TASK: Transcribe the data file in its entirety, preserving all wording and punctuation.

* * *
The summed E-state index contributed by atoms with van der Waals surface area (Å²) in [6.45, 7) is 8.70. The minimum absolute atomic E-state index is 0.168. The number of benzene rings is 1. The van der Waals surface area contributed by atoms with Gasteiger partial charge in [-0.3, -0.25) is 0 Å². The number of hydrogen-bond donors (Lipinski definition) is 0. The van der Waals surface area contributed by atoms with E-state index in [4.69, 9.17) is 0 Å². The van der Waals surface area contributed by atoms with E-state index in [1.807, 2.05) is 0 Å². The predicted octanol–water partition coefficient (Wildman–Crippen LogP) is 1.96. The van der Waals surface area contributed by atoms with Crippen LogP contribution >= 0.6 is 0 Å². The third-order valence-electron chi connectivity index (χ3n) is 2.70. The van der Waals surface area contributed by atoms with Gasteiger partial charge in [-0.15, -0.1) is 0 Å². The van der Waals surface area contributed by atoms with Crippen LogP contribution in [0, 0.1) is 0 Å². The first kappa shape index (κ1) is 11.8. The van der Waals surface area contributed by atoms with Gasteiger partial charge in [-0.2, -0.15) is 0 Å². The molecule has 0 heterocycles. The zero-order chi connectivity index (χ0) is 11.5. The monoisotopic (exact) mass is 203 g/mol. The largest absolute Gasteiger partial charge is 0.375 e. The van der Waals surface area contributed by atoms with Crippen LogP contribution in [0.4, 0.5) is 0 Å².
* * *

The summed E-state index contributed by atoms with van der Waals surface area (Å²) in [6.45, 7) is 8.70. The minimum absolute atomic E-state index is 0.168. The number of benzene rings is 1. The van der Waals surface area contributed by atoms with Gasteiger partial charge in [-0.3, -0.25) is 0 Å². The number of hydrogen-bond donors (Lipinski definition) is 0. The van der Waals surface area contributed by atoms with E-state index in [4.69, 9.17) is 0 Å². The van der Waals surface area contributed by atoms with E-state index in [1.807, 2.05) is 0 Å². The predicted octanol–water partition coefficient (Wildman–Crippen LogP) is 1.96. The van der Waals surface area contributed by atoms with Crippen LogP contribution >= 0.6 is 0 Å². The third-order valence-electron chi connectivity index (χ3n) is 2.70. The van der Waals surface area contributed by atoms with Gasteiger partial charge in [-0.15, -0.1) is 0 Å². The van der Waals surface area contributed by atoms with Crippen LogP contribution in [0, 0.1) is 0 Å². The first kappa shape index (κ1) is 11.8. The van der Waals surface area contributed by atoms with Gasteiger partial charge in [-0.2, -0.15) is 0 Å². The molecule has 0 heterocycles. The zero-order chi connectivity index (χ0) is 11.5. The monoisotopic (exact) mass is 203 g/mol. The largest absolute Gasteiger partial charge is 0.375 e. The van der Waals surface area contributed by atoms with Crippen LogP contribution in [0.4, 0.5) is 0 Å².